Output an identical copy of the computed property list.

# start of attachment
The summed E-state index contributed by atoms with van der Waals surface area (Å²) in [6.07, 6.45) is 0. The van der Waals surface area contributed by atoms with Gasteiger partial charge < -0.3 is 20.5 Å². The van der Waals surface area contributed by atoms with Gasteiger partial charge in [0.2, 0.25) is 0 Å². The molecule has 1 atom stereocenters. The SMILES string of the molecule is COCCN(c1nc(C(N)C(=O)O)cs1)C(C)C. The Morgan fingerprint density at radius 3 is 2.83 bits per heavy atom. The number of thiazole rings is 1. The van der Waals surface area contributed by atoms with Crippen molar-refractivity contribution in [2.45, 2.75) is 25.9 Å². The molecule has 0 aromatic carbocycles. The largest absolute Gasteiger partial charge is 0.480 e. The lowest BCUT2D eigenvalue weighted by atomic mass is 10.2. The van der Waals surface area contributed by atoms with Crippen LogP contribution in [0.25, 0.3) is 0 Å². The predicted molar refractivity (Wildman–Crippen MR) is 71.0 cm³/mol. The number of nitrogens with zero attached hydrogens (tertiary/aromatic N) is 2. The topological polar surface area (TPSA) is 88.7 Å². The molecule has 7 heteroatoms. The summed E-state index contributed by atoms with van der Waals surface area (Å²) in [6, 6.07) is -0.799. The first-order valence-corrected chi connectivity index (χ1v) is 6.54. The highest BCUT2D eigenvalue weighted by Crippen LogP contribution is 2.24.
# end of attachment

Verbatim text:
The summed E-state index contributed by atoms with van der Waals surface area (Å²) in [6.07, 6.45) is 0. The van der Waals surface area contributed by atoms with Gasteiger partial charge < -0.3 is 20.5 Å². The van der Waals surface area contributed by atoms with Gasteiger partial charge in [0.2, 0.25) is 0 Å². The molecule has 1 atom stereocenters. The SMILES string of the molecule is COCCN(c1nc(C(N)C(=O)O)cs1)C(C)C. The Morgan fingerprint density at radius 3 is 2.83 bits per heavy atom. The number of thiazole rings is 1. The van der Waals surface area contributed by atoms with Crippen molar-refractivity contribution in [2.45, 2.75) is 25.9 Å². The molecule has 0 aromatic carbocycles. The largest absolute Gasteiger partial charge is 0.480 e. The lowest BCUT2D eigenvalue weighted by atomic mass is 10.2. The van der Waals surface area contributed by atoms with Crippen LogP contribution in [0.25, 0.3) is 0 Å². The predicted molar refractivity (Wildman–Crippen MR) is 71.0 cm³/mol. The number of nitrogens with zero attached hydrogens (tertiary/aromatic N) is 2. The topological polar surface area (TPSA) is 88.7 Å². The molecule has 7 heteroatoms. The summed E-state index contributed by atoms with van der Waals surface area (Å²) in [6, 6.07) is -0.799. The first-order valence-corrected chi connectivity index (χ1v) is 6.54. The highest BCUT2D eigenvalue weighted by Crippen LogP contribution is 2.24.